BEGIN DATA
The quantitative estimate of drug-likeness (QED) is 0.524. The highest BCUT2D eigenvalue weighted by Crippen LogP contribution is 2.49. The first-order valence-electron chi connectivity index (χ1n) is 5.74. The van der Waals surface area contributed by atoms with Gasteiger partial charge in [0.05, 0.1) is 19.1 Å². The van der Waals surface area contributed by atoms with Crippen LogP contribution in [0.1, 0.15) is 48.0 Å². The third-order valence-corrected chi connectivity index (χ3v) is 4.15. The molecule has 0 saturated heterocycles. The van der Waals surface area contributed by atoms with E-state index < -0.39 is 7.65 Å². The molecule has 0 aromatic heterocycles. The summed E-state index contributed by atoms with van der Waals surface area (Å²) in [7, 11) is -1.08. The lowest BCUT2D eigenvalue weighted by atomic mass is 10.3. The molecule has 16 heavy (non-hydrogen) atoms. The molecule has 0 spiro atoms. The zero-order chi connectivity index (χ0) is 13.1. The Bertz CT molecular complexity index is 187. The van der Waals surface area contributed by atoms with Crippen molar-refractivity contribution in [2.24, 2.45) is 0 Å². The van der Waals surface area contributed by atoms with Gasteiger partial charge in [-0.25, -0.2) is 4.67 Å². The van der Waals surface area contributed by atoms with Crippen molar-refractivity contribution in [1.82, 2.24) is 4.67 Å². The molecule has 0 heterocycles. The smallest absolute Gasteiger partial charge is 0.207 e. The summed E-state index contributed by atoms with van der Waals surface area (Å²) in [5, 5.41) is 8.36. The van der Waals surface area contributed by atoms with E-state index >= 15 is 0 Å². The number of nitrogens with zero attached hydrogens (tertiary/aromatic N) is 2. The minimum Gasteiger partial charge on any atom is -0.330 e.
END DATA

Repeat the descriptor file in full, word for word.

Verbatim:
The quantitative estimate of drug-likeness (QED) is 0.524. The highest BCUT2D eigenvalue weighted by Crippen LogP contribution is 2.49. The first-order valence-electron chi connectivity index (χ1n) is 5.74. The van der Waals surface area contributed by atoms with Gasteiger partial charge in [0.05, 0.1) is 19.1 Å². The van der Waals surface area contributed by atoms with Crippen LogP contribution in [0.1, 0.15) is 48.0 Å². The third-order valence-corrected chi connectivity index (χ3v) is 4.15. The molecule has 0 saturated heterocycles. The van der Waals surface area contributed by atoms with E-state index < -0.39 is 7.65 Å². The molecule has 0 aromatic heterocycles. The summed E-state index contributed by atoms with van der Waals surface area (Å²) in [7, 11) is -1.08. The lowest BCUT2D eigenvalue weighted by atomic mass is 10.3. The molecule has 16 heavy (non-hydrogen) atoms. The molecule has 0 spiro atoms. The zero-order chi connectivity index (χ0) is 13.1. The Bertz CT molecular complexity index is 187. The van der Waals surface area contributed by atoms with Crippen molar-refractivity contribution in [2.24, 2.45) is 0 Å². The van der Waals surface area contributed by atoms with Gasteiger partial charge in [-0.25, -0.2) is 4.67 Å². The van der Waals surface area contributed by atoms with Crippen molar-refractivity contribution in [1.82, 2.24) is 4.67 Å². The molecule has 0 heterocycles. The smallest absolute Gasteiger partial charge is 0.207 e. The summed E-state index contributed by atoms with van der Waals surface area (Å²) in [5, 5.41) is 8.36. The van der Waals surface area contributed by atoms with E-state index >= 15 is 0 Å². The number of nitrogens with zero attached hydrogens (tertiary/aromatic N) is 2. The minimum Gasteiger partial charge on any atom is -0.330 e.